Last week was half term and our first holiday abroad as a family for three years. I decided I was leaving all coursework and sketchbooks behind. The week would primarily be spent plonked on a sun lounger with a book and an ice cream watching the kids splash in the pool. After the flight (during which I mastered double crochet for the first time but still not quite the granny square), we drove to the resort and the Spanish sun was shining in a cloudless sky. All was going to plan for the recharge as we changed and flip-flopped down to the pool.
|Andalusian Blue Skies|
Switching off my mind was not so straightforward. There were new and interesting patterns to be seen everywhere. The strong sun cast fabulous shadows and colours seemed so much more clear and vivid. Sunlight twinkled on the fountain and on the water in the marina, as shoals of the fish swirled round a crust of bread.
Then there was the beach with all the interesting little pieces of debris and shells to discover and the patterns of the pebbles and foamy waves. I could hardly wander past the series of ten Salvador Dali bronze sculptures we came across without a second glance and then there were the glorious sunsets and teasing little glimpses of life behind doorways.
Even my novel, Brixton Beach by Roma Tearne, was unexpectedly packed with inspiration. Chosen purely because it was a high-scoring read for my book club before I joined the group, I hadn't a clue what it was going to be about. Well I found it so much more meaningful than just a good yarn. Being in a sunny climate when I was reading helped I'm sure, but the wonderfully evocative descriptions of the landscape transported me straight to the beaches of Sri Lanka where the book is first set. The characters were complex and flawed and as I came to understand the reasons behind their behaviour, I was glad I had sunglasses on because this was, I think, the first time a book has made me cry!
Two of the main characters in the book are also artists, as is the author who has produced paintings, photographic, film and installation work. At the end of the book, there is a really interesting section about how Tearne's novels materialise from a visual image and how her use of sketchbooks has changed over the course of her life. She began with a collection of thin papers pulled from her mother's diary and enjoyed the torn curled edges and stitching holes. She describes people watching on Cornish beaches on her holidays, making quick sketches with whatever was at hand and writing short stories in the margins about her unsuspecting subjects. Pages were interspersed with found objects from the location. Together the drawings, text and objects evoked strong memories of the experience.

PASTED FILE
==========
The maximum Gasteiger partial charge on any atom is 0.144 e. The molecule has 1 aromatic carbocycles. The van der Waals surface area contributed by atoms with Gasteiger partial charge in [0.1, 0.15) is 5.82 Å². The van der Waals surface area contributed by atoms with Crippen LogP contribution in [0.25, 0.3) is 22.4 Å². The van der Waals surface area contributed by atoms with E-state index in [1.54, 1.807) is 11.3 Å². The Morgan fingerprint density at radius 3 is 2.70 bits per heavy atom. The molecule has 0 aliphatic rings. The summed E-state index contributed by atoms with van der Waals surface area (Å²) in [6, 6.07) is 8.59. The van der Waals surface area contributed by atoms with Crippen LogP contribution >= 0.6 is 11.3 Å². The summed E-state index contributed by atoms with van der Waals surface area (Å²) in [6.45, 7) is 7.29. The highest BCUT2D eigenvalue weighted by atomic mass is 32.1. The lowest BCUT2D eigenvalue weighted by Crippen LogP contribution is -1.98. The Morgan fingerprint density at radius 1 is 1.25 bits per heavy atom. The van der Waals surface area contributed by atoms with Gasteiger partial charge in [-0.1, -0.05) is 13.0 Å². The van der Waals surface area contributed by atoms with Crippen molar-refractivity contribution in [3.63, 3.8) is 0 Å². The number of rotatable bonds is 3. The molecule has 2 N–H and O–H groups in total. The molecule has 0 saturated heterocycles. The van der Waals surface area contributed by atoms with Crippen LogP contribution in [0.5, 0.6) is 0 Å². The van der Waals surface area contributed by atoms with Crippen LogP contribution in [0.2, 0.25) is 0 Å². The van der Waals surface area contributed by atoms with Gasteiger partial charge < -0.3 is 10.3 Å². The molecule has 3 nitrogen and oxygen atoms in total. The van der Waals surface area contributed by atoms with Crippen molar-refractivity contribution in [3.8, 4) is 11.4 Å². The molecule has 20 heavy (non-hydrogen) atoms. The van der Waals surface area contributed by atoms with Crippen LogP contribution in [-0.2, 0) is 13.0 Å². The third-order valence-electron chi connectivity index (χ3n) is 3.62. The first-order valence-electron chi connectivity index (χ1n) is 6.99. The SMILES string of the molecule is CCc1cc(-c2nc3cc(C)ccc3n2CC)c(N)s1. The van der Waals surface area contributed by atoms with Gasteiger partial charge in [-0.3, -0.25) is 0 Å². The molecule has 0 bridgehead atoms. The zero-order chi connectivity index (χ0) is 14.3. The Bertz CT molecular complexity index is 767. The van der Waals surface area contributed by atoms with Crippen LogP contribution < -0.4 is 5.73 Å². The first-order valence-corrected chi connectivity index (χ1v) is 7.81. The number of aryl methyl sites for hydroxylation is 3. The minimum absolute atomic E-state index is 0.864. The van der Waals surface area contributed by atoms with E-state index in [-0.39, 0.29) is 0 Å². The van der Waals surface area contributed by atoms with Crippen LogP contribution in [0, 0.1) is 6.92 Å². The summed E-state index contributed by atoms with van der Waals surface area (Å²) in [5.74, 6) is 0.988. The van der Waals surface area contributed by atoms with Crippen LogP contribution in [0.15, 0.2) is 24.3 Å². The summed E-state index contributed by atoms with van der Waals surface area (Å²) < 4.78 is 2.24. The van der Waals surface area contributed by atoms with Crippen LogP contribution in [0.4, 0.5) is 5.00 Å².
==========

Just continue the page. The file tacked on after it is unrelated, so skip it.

When the shop where she bought her usual cheap sketchbooks discontinued them, she was becoming busy with her writing and simply stopped using them. The books that she calls a 'warehouse of memory' were stowed in the loft for years. After her first novel was published she was given a small, black notebook. She describes how the thin paper brought back memories of the books she used to draw in, but then feeling (as I do with a virgin sketchbook) disturbed by the uniform, clean blank surfaces. Once she had ripped off the cover, it was ready to use!
Tearne also talks about how she has used her sketchbooks as a kind of diary, drawing something from the previous day from memory. Text, she says, has always found it's way into her sketchbooks. This week I met up with some OCA students and we had an interesting discussion on the meaningful use of words in sketchbooks. Again I found it invaluable spending a bit of face to face time with other distance learning students.
This time all of us took some of our own recent work so we could encourage each other, and discuss our concerns. I was so impressed with the talent on show. As we had met in one of the student's studios, we also had the opportunity to try making photograms. These were similar to the sun prints I recently did but gave a sharper image in black and white. We were let into the darkroom, given some of photographic paper and showed the technique. (Thanks Penny, it was very kind of you and brilliant fun!) One of my concerns was how to present work so a couple of us are meeting up again to see some of the degree shows that are on next week. Hopefully I'll come away with some good ideas.
Tearne, Roma (2009) Brixton Beach. London: HarperPress